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Cheered with Thoughts of Christ

By George F. Ford

January 2, 2020

I confess out of my seventeen and a half years of ministry in local churches, I never experienced burnout. Therefore, you may want to stop reading here. Sure, I was busy, got tired, and even was very weary at times. I received those calls at two and four during the night, many days of making two, three, or more trips to the hospital(s) to visit a parishioner(s), having several funerals some weeks, weddings on consecutive weekends, preaching twice every Sunday, teaching Bible studies during the week, denominational meetings, church meetings, etc. You know the routine.


My heart goes out to those ministers who do experience burnout whether it’s physical, spiritual, mental or relational. I am thankful I did not experience it during my pastoral ministry. However, I did know ministers who were tired, crabby, and grouchy most, if not all, of the time.  Some threw in the towel.

Matthew Arnold wrote about a minister in the slums of London’s East End … I met a preacher there I knew, and said to him; “(I’m) Ill and o’erworked, how fare you in this scene? …he said; “for I of late have been much cheer’d with thoughts of Christ, the living bread,” (as quoted in, “New Poems 1867,”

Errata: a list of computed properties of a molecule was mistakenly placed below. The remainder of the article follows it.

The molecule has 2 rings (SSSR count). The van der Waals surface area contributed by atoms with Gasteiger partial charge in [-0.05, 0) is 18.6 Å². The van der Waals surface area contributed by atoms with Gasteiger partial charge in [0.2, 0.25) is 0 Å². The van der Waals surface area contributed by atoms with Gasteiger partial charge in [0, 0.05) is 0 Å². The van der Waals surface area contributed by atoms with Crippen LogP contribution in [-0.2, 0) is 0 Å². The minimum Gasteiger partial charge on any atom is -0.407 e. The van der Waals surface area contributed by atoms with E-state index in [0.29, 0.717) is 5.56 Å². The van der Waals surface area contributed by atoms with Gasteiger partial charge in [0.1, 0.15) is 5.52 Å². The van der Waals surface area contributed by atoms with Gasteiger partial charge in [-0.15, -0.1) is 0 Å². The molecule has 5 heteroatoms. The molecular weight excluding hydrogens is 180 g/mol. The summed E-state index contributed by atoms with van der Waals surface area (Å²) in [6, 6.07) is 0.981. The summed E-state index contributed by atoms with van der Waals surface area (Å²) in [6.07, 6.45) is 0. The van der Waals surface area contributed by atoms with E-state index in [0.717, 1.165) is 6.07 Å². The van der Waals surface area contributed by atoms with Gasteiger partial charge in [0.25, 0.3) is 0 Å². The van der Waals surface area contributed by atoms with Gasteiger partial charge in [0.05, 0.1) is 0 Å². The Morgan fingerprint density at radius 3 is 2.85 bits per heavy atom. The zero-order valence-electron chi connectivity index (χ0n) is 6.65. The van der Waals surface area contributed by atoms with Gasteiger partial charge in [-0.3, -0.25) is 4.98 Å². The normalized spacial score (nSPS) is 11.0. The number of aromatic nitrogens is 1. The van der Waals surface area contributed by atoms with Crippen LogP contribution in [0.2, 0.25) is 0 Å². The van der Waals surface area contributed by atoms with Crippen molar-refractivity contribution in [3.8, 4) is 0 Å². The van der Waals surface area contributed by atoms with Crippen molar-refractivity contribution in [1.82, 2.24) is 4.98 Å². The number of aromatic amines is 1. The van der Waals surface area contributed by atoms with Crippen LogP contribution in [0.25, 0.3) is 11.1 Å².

These two pastors lived and ministered from two different perspectives. One was ill and overworked—at least in his mind — and the other was much cheered with thoughts of Christ.

Today, there’s much being ballyhooed about: “You are what you eat.” I’m more convinced that you are what you meditate on and continually mull over in your mind, more so than what you eat. Physical life is a temporary experience, while what you repeatedly meditate on and rehearse in your mind not only affects the quality of your existence in this world but where you will spend eternity.

The following reflects my personal observations — correctly or incorrectly — of some pastors who worked begrudgingly, wearisomely, or quit. They weren’t spent because of actual ministry work, but from tangential aspects of church life. To not get burned out, I’d suggest one shy away from the following, but I’m a 74-year-old gray headed guy, what do I know?


Their conversations at meetings were usually about how they personally felt, what a member had said that offended them, what the leadership had done that upset and angered them and rehashed other similar incidents in the life of the church. There was no joy in their voice or conversation. Also, they were more interested in what was being served for lunch at the meetings than what was on the agenda.


I also wondered if some of these pastors were truly called to the ministry in the first place. One pastor told me when he was in college, he thought about many career options and decided going into the ministry would be a nice choice. So, he went to seminary and became a pastor of a local church. His pastoral ministry did not end well.